Joseph was born to Rachel after many years of infertility. She named her son Joseph, Yosef in Hebrew, which means “increase,” expressing her wish that G‑d grant her an additional son.9 (Her prayers were indeed fulfilled, as she later begot Benjamin.) Additionally, Yosef is similar to asaf, to “bring in” and “conceal,” for with his birth, Rachel’s shame in being childless was obscured.10

In one place in scripture, Joseph’s name appears with an added letter, spelling Yehosef.11 He merited the additional letter hei, which together with the preceding yud stands for G‑d, due to having sanctified G‑d’s name when refusing to lie with Potiphar's wife.12

Upon his appointment as viceroy, Pharaoh named Joseph Tzafnat Paaneach, meaning “one who clarifies secrets.”

A Lesson in Forgiveness

Joseph’s story highlights the proper attitude toward difficulty and misfortune. Upon discovering Joseph’s identity, his brothers were sure he would utilize his imperial powers to exact revenge against them for their evil conduct. However, the sentiments expressed by Joseph were quite the opposite: “But now do not be sad, and let it not trouble you that you sold me here, for it was to preserve life that G‑d sent me before you... You did not send me here, but G‑d.”13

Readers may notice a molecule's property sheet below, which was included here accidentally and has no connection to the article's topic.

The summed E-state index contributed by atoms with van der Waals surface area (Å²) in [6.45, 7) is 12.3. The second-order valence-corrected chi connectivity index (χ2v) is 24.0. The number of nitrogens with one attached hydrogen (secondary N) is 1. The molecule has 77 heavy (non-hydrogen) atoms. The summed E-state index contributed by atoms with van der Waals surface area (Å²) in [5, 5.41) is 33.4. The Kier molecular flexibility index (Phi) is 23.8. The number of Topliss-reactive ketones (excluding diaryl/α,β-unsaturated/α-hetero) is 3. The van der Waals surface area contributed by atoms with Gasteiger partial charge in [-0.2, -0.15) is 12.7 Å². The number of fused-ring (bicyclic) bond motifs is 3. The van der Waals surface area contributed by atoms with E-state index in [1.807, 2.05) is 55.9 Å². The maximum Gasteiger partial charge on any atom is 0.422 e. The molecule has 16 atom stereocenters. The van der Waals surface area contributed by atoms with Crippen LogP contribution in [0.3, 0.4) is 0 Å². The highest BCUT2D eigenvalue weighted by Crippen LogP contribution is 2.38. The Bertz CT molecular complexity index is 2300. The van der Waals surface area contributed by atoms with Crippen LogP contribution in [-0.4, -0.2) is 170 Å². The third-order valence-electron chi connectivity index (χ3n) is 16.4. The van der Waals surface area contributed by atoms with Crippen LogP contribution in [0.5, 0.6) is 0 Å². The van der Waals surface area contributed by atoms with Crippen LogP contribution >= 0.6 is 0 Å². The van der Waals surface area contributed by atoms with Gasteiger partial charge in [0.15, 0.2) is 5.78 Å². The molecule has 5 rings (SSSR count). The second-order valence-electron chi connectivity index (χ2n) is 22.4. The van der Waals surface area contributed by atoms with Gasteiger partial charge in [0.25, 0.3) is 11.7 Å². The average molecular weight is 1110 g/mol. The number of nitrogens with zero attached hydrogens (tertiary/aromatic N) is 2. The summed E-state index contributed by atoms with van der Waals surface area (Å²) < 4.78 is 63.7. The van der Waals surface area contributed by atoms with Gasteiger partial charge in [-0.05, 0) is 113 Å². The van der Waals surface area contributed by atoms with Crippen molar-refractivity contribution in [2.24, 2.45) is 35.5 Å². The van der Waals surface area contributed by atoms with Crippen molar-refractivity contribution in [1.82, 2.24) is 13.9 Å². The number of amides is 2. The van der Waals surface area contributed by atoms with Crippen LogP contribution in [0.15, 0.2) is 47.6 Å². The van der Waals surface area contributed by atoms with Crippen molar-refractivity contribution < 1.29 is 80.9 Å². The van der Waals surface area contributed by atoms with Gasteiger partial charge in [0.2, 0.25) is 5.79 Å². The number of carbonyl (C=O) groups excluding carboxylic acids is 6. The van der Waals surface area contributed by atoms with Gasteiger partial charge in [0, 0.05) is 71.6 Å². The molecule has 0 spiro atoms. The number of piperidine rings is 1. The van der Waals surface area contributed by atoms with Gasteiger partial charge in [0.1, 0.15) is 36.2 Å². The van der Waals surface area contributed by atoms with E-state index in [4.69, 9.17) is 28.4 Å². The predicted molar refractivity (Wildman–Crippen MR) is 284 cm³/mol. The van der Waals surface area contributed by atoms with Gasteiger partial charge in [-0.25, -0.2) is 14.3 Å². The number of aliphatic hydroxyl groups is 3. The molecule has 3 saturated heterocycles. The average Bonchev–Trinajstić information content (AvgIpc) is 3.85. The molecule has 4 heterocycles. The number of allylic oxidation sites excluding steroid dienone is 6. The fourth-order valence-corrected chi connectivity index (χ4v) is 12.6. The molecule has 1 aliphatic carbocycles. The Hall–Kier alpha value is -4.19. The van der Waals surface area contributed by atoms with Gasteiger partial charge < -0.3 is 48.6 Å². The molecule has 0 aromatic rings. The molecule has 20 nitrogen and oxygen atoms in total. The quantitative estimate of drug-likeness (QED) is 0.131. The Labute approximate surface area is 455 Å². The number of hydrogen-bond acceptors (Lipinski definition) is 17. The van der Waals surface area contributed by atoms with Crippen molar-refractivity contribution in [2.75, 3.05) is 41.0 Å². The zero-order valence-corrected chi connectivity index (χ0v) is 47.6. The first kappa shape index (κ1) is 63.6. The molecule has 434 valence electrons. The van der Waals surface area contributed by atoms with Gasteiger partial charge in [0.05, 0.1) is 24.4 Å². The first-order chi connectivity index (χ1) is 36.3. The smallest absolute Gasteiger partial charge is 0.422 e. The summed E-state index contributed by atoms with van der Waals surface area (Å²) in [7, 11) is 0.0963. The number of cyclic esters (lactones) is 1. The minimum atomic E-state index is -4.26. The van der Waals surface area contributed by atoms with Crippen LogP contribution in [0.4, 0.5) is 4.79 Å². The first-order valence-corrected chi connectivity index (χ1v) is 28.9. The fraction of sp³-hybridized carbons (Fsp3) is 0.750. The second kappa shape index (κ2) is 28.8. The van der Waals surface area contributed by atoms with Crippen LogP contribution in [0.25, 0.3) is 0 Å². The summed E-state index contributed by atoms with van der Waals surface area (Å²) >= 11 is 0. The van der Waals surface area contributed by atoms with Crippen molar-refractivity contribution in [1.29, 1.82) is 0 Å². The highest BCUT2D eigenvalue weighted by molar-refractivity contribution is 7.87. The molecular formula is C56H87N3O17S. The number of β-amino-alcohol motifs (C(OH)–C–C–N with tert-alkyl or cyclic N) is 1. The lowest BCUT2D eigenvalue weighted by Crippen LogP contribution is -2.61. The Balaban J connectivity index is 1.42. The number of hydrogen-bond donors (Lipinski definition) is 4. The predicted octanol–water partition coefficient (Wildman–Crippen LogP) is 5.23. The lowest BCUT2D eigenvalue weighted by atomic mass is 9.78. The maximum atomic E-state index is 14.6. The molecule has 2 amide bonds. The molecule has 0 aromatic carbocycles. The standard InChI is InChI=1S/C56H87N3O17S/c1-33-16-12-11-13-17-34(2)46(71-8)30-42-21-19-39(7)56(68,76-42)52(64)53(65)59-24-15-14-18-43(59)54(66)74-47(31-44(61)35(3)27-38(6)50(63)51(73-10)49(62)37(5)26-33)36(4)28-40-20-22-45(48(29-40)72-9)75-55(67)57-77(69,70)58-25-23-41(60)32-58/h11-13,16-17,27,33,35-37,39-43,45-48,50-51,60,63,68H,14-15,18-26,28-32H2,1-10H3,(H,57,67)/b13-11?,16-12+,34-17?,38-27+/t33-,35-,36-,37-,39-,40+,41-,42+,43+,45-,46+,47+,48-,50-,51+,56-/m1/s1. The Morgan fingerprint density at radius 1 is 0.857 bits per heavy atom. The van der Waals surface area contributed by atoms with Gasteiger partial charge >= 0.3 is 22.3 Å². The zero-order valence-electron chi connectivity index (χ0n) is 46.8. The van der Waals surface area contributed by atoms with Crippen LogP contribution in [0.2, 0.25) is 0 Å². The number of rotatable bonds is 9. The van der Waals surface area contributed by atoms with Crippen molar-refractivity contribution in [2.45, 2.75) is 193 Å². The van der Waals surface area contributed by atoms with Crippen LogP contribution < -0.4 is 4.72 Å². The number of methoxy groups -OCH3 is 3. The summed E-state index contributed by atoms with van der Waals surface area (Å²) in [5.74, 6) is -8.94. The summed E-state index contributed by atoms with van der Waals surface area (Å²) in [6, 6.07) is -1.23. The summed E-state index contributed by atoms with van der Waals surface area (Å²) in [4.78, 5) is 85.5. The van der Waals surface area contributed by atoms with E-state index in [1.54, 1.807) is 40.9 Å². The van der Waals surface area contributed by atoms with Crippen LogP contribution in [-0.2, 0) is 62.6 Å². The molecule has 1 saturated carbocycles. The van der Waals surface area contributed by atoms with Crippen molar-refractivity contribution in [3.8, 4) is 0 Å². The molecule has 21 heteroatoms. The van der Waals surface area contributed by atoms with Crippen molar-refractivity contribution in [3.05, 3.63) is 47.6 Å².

Joseph recognized that all the travails he had undergone were ordained by G‑d to ensure the survival of Egypt and the surrounding countries. Keeping this in mind enabled him to forgive his brothers and repay animosity with benevolence.14

Read: Anger Management 101

Integrity in Egypt

Scripture states that when Joseph’s brothers first stood before him in Egypt, “Joseph recognized his brothers, but they did not recognize him.” The commentators explain that when Joseph left his brothers he had not yet grown a beard, and that is why they did not recognize their now-bearded brother.

There is a deeper meaning to this passage. In the eyes of Joseph’s brothers, involvement in material pursuits could not be reconciled with achieving spiritual heights, which they felt could only be attained through withdrawal from society.15 They could not imagine their brother as remaining righteous in a land as corrupt as Egypt. Joseph, however, demonstrated the ability to retain his integrity despite being in a leadership position.16